Our Community Grows, c. 1900 – c. 1957

By October, 1923, a parish census showed 140 families where both spouses were Catholic, and 260 families where only one spouse was Catholic. There were then 859 Catholics in the parish. A Sunday School held at the time averaged 135 youngsters in attendance. Fifty were baptized that year; 26 made Holy Communion; thirteen couples were married; and there were 16 deaths.

Vintage post card view of the front entrance to St. Boniface School.

The “diamond-in-the-rough” who followed Father Sloane as pastor is still remembered by some in the community: Reverend Patrick J. Ford (1926-1937). Irish-born, with a tough exterior, he was the sort of pastor who visited his flock, family by family. Carrying forward Father Sloane’s dream, the school became his great effort, and it was brought to a reality at a cost of a quarter-million dollars. It opened in September, 1928, with an initial enrollment of 150 pupils, and the Sisters of Mercy of Dallas, Pennsylvania were enlisted to teach.

When the Great Depression hit the country, it seriously affected St. Boniface Martyr Parish. Few could meet pledges made in good faith, and the church was burdened with debt. Father Ford, in 1932, organized a “conference” of the St. Vincent de Paul Society as one bulwark against personal need suffered by the parishioners and others in Sea Cliff during those stark days. To make matters worse, in 1936, an arsonist set fire to the church building on three occasions, causing heavy damage and adding to the financial debt of the parish.

When Father Ford was moved to St. Sylvester’s in Brooklyn, he was succeeded by Reverend Charles B. Garvey (1937-46), a native of Cutchogue who was one of the first vocations from Suffolk County. During his pastorate, the Confraternity of Christian Doctrine (CCD) was organized, the Confraternity of the Rosary was begun, and the Carmelite Third Order set up a chapter here.

During W.W.II parishioners knitted scarves, held blood-banks, rolled bandages, sat fire-watches, and entertained “the Boys” from Mitchell Field and Roslyn Air Base. They whispered about the strange boats quartered at Fyfe’s Shipyard in Glenwood Landing that were tested up and down the harbor (which they later learned were the “PT Boats” of Pacific fame). They wrote a lot of V-Mail letters and also held special prayer services for a victorious D-Day. As a matter of fact, they did a lot of praying! During the war, more than 400 men and women of St. Boniface served in the armed forces and of these, 15 made the supreme sacrifice of their lives.

During the era of post-world war prosperity, many Catholic families moved out to the suburbs and into the parish. Despite the return to better times, many still felt the pinch of the long depression. To aid them in adjusting financially, while helping them avoid the high interest rates of the loan companies, a cooperative credit union was established among the parishioners. Small loans at very low interest rates were of untold value.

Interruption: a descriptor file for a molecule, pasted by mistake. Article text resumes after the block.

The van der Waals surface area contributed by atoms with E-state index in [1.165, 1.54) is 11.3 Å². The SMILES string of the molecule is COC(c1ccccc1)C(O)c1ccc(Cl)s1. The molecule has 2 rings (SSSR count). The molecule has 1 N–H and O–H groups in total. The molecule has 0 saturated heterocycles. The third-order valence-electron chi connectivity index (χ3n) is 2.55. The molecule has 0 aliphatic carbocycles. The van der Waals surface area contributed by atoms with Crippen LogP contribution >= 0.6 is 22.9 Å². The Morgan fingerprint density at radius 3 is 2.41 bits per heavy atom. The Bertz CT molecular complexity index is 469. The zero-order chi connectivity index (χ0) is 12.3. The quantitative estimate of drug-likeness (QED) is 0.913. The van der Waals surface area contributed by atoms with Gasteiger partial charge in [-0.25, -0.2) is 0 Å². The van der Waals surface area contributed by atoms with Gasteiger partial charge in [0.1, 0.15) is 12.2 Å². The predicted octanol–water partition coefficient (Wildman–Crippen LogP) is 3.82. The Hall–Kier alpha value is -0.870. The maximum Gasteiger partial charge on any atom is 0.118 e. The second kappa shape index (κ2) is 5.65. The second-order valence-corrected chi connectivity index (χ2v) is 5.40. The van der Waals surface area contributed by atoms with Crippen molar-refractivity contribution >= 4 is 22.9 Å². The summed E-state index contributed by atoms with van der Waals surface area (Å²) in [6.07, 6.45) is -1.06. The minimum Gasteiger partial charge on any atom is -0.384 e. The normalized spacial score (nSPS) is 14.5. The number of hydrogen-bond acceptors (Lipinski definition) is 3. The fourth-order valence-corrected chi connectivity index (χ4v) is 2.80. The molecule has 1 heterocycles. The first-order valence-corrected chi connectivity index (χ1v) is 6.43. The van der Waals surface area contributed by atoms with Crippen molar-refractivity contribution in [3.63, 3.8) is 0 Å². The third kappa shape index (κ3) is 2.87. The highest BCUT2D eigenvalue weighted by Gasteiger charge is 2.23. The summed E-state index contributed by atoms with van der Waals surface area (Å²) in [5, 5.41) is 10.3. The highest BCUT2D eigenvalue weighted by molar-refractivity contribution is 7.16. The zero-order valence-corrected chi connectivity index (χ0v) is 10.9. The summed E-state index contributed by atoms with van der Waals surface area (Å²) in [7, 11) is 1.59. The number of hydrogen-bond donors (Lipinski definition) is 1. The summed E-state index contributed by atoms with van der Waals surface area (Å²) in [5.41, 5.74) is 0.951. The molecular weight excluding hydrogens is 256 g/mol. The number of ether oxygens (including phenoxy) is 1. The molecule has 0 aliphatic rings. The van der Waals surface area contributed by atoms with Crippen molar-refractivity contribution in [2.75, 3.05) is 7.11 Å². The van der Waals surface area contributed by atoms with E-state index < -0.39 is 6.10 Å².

Father Garvey died as pastor in 1946, and was succeeded within a month by the Reverend William J. Gately. Under Father Gately’s leadership, the parish debt was paid off, and the church, school, convent and rectory were repaired and redecorated.

In May, 1947, a census revealed that the parish had grown to 1,198 families representing 3,645 individuals. During Father Gately’s stay, the parish celebrated its Golden Jubilee in 1948, with a Solemn Mass of Thanksgiving, with the Most Reverend Thomas E. Molloy, Bishop of Brooklyn, presiding. Father Gately was instrumental in establishing a Mothers’ Club as a support for the parochial school.

In 1952, Reverend Thomas W. Smiddy succeeded Father Gately. After a year of dedicated pastoral work Father Smiddy, in 1953, was transferred to the Chancery Office in Brooklyn where he was eventually elevated to Papal Chamberlain as a Very Reverend Monsignor. In exchange, the man who held that post in Brooklyn, Very Reverend Monsignor Vincent J. Baldwin, came to St. Boniface. He was aided in his adjustment to the life of pastor by Fathers O’Mara and Canning, who had long served in the parish. Three years later, Monsignor Baldwin left for St. Aloysius in Great Neck, and was succeeded by the Reverend John J. Fee.

Since three successive pastors, Fathers Gately, Smiddy and Baldwin, had each won high office in the Church after leaving St. Boniface, it was said at the time that a priest apparently “is never simply transferred from St. Boniface — he’s promoted!”

About a year after Father Fee’s arrival, an important change occurred. The Brooklyn Diocese had, from 1853, extended control over the entire length of Long Island. In May 1957, Nassau and Suffolk counties were separated from the old order and designated as a new diocese with its seat at Rockville Centre. The Most Reverend Walter P. Kellenberg became the new Bishop. At this time, Father Fee’s devotion to Mary was recognized and he was appointed director of the Legion of Mary for the new diocese, a post which he held until his death.

Speak Your Mind

*

WordPress Backup